Student t test was used for all but survival curve statistical analyses, and significance was set at P < .05. Values are means ± standard error of mean. For the Kaplan-Meier survival curve, the log-rank test was used.

Coactivation of NF-κB/Notch signaling in committed B cells induces a B-cell lymphoproliferative disorder with morphology indistinguishable from SMZL

Analysis of published data showed that the frequency of coactivating mutations of Notch/NF-κB signaling components in different subtypes of human B-cell lymphomas ranged from 6% to 56.2% (supplemental Figure 1A). To investigate the impact of coactivation of NF-κB/Notch signaling on B-cell development and lymphomatous transformation, we interbred ROSA26-NIKΔT3flSTOP, ROSA26-Notch2ICNflSTOP, and CD19-Cre mice to generate compound transgenic mice hereafter called TriB (supplemental Figure 1B). In addition, we named ROSA26-NIKΔT3flSTOP × CD19-Cre and ROSA26-Notch2ICNflSTOP × CD19-Cre mice as NIK and Notch mice, respectively. Because the phenotypes of these NIK and Notch mice have been reported previously,33,34  we focused on analyzing TriB mice. The lack of a TRAF3-binding domain (NIKΔT3) renders NIK protein stably expressed as a result of its resistance to proteasomal degradation.33,36,37  The expression of NIKΔT3 and Notch2ICN can be traced by GFP and yellow fluorescent protein expression, respectively. Because the expression of yellow fluorescent protein is weaker in Notch mice, to keep it simple, we used GFP to track doubly activated B cells. Flow cytometric analysis showed that GFP faithfully labeled CD19+ B cells, but not HSPCs (lineage negative [Lin] cKit+Sca1+; supplemental Figure 1C). We further validated the activation of NF-κB/Notch pathways in committed B cells by RNA-seq (Figure 1A).

Figure 1.

Concurrent activation of NF-κB and Notch signaling induces splenomegaly and marginal zone expansion. (A) Heatmap of RNA-seq–based gene expression results (n = 2 biological replicates for each genotype) showing upregulation of NF-κB pathway genes Map3k14, Relb, and Nfkb2 in MZP B cells from NIK and TriB mice and upregulation of Notch signaling components Heyl, Myc, and Dtx1 in MZB cells from Notch mice and MZPs from TriB mice. Comparison with protein levels in Figure 3A. (B) FACS diagrams gated on B220+CD19+ B cells (left) or B220+GFP+ B cells (right) demonstrating a marked increase in MZPs (red rectangle) and MZBs (blue rectangle) in TriB relative to normal mice used as controls (Con; n = 10 in both groups). MZBs (CD21+CD23−/dim) and MZPs (CD21+CD23+) are distinguished by level of CD23 expression. Table 1 provides additional data. (C) Photographic image depicting the difference in spleen size of age-matched 4-month-old Con and TriB mice. (D) Hematoxylin and eosin–stained tissue sections of spleens obtained from a 4-month-old Con mouse (left) and a TriB mouse (center and right). Original magnification, ×100 (left and center) and ×500 (right). Green, yellow, and red arrows denote small lymphocytes, scattered large transformed cells, and plasma cells, respectively.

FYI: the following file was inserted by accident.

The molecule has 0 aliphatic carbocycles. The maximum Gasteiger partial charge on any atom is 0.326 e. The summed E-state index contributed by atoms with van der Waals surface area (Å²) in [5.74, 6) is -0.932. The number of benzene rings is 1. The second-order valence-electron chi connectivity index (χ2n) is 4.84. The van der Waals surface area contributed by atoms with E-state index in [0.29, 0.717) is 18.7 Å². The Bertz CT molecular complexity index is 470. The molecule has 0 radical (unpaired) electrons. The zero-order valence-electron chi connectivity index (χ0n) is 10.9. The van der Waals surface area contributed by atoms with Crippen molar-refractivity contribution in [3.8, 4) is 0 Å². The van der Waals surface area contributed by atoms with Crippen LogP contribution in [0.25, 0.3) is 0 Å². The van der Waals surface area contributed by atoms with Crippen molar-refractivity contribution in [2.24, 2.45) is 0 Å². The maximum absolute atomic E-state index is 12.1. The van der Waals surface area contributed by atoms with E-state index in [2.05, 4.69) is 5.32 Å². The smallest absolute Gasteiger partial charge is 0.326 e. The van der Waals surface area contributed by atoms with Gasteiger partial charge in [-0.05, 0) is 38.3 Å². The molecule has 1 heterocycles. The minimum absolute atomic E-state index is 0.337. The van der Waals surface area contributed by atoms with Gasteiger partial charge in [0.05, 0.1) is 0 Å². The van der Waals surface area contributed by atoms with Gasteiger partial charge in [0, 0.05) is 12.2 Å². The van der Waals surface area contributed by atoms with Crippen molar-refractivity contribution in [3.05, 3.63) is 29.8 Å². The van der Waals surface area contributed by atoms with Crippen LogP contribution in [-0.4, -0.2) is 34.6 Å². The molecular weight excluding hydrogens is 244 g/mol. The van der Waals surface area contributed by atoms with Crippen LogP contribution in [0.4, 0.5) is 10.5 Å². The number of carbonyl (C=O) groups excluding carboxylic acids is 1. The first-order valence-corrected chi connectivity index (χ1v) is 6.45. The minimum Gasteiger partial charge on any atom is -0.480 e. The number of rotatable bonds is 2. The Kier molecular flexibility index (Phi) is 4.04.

Figure 1.

Concurrent activation of NF-κB and Notch signaling induces splenomegaly and marginal zone expansion. (A) Heatmap of RNA-seq–based gene expression results (n = 2 biological replicates for each genotype) showing upregulation of NF-κB pathway genes Map3k14, Relb, and Nfkb2 in MZP B cells from NIK and TriB mice and upregulation of Notch signaling components Heyl, Myc, and Dtx1 in MZB cells from Notch mice and MZPs from TriB mice. Comparison with protein levels in Figure 3A. (B) FACS diagrams gated on B220+CD19+ B cells (left) or B220+GFP+ B cells (right) demonstrating a marked increase in MZPs (red rectangle) and MZBs (blue rectangle) in TriB relative to normal mice used as controls (Con; n = 10 in both groups). MZBs (CD21+CD23−/dim) and MZPs (CD21+CD23+) are distinguished by level of CD23 expression. Table 1 provides additional data. (C) Photographic image depicting the difference in spleen size of age-matched 4-month-old Con and TriB mice. (D) Hematoxylin and eosin–stained tissue sections of spleens obtained from a 4-month-old Con mouse (left) and a TriB mouse (center and right). Original magnification, ×100 (left and center) and ×500 (right). Green, yellow, and red arrows denote small lymphocytes, scattered large transformed cells, and plasma cells, respectively.

The earliest stage of B-cell development occurs in BM from common lymphoid progenitors and passes through stages of pre–pro-B cells/early pro-B cells, late pro-B cells/early pre-B cells, and late pre-B cells/immature B cells to mature circulating B cells.50-52  Flow cytometric analysis using a published staining strategy53  showed that the percentage of TriB BM B cells in each developmental stage (1-4) was significantly decreased compared with wild-type control mice (supplemental Figure 1D-E). In addition, the absolute number of B220+ B cells was significantly lower in TriB mice, with no changes in BM counts. Furthermore, the absolute numbers of doubly activated (GFP+) B cells in the BM were lower at every developmental stage than those in controls (supplemental Figure 1F). These data suggest that coactivation of NF-κB/Notch signaling reduced BM B-cell numbers.